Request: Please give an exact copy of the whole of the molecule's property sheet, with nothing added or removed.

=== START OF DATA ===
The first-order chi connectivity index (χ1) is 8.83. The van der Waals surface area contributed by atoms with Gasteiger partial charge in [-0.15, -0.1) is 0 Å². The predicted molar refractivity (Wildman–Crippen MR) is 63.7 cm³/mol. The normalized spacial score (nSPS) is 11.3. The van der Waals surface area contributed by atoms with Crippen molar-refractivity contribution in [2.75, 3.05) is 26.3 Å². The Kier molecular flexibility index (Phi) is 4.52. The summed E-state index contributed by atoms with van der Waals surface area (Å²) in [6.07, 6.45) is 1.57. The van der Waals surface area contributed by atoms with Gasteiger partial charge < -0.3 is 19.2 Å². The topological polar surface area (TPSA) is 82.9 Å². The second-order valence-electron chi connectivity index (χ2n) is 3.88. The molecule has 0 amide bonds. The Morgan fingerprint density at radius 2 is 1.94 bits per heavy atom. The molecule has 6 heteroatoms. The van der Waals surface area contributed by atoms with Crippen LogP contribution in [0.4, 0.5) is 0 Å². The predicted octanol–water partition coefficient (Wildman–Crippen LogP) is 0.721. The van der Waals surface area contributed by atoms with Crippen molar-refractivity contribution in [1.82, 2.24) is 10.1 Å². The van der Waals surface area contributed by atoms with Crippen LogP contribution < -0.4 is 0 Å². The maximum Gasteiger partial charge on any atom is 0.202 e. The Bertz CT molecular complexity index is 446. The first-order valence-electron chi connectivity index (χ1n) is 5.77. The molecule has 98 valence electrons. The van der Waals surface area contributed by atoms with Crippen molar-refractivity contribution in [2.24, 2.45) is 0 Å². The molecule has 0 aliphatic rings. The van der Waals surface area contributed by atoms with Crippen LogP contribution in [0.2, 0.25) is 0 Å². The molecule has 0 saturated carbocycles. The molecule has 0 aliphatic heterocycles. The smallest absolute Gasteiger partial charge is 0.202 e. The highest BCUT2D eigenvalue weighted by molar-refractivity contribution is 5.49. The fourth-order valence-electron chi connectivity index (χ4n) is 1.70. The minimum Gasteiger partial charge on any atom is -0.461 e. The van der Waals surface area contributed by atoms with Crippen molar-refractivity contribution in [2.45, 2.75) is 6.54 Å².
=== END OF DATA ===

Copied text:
The first-order chi connectivity index (χ1) is 8.83. The van der Waals surface area contributed by atoms with Gasteiger partial charge in [-0.15, -0.1) is 0 Å². The predicted molar refractivity (Wildman–Crippen MR) is 63.7 cm³/mol. The normalized spacial score (nSPS) is 11.3. The van der Waals surface area contributed by atoms with Crippen molar-refractivity contribution in [2.75, 3.05) is 26.3 Å². The Kier molecular flexibility index (Phi) is 4.52. The summed E-state index contributed by atoms with van der Waals surface area (Å²) in [6.07, 6.45) is 1.57. The van der Waals surface area contributed by atoms with Gasteiger partial charge < -0.3 is 19.2 Å². The topological polar surface area (TPSA) is 82.9 Å². The second-order valence-electron chi connectivity index (χ2n) is 3.88. The molecule has 0 amide bonds. The Morgan fingerprint density at radius 2 is 1.94 bits per heavy atom. The molecule has 6 heteroatoms. The van der Waals surface area contributed by atoms with Crippen LogP contribution in [0.4, 0.5) is 0 Å². The predicted octanol–water partition coefficient (Wildman–Crippen LogP) is 0.721. The van der Waals surface area contributed by atoms with Crippen molar-refractivity contribution in [1.82, 2.24) is 10.1 Å². The van der Waals surface area contributed by atoms with Crippen LogP contribution < -0.4 is 0 Å². The maximum Gasteiger partial charge on any atom is 0.202 e. The Bertz CT molecular complexity index is 446. The first-order valence-electron chi connectivity index (χ1n) is 5.77. The molecule has 98 valence electrons. The van der Waals surface area contributed by atoms with Crippen molar-refractivity contribution in [2.24, 2.45) is 0 Å². The molecule has 0 aliphatic rings. The van der Waals surface area contributed by atoms with Crippen LogP contribution in [0.2, 0.25) is 0 Å². The molecule has 0 saturated carbocycles. The molecule has 0 aliphatic heterocycles. The smallest absolute Gasteiger partial charge is 0.202 e. The highest BCUT2D eigenvalue weighted by molar-refractivity contribution is 5.49. The fourth-order valence-electron chi connectivity index (χ4n) is 1.70. The minimum Gasteiger partial charge on any atom is -0.461 e. The van der Waals surface area contributed by atoms with Crippen molar-refractivity contribution in [2.45, 2.75) is 6.54 Å².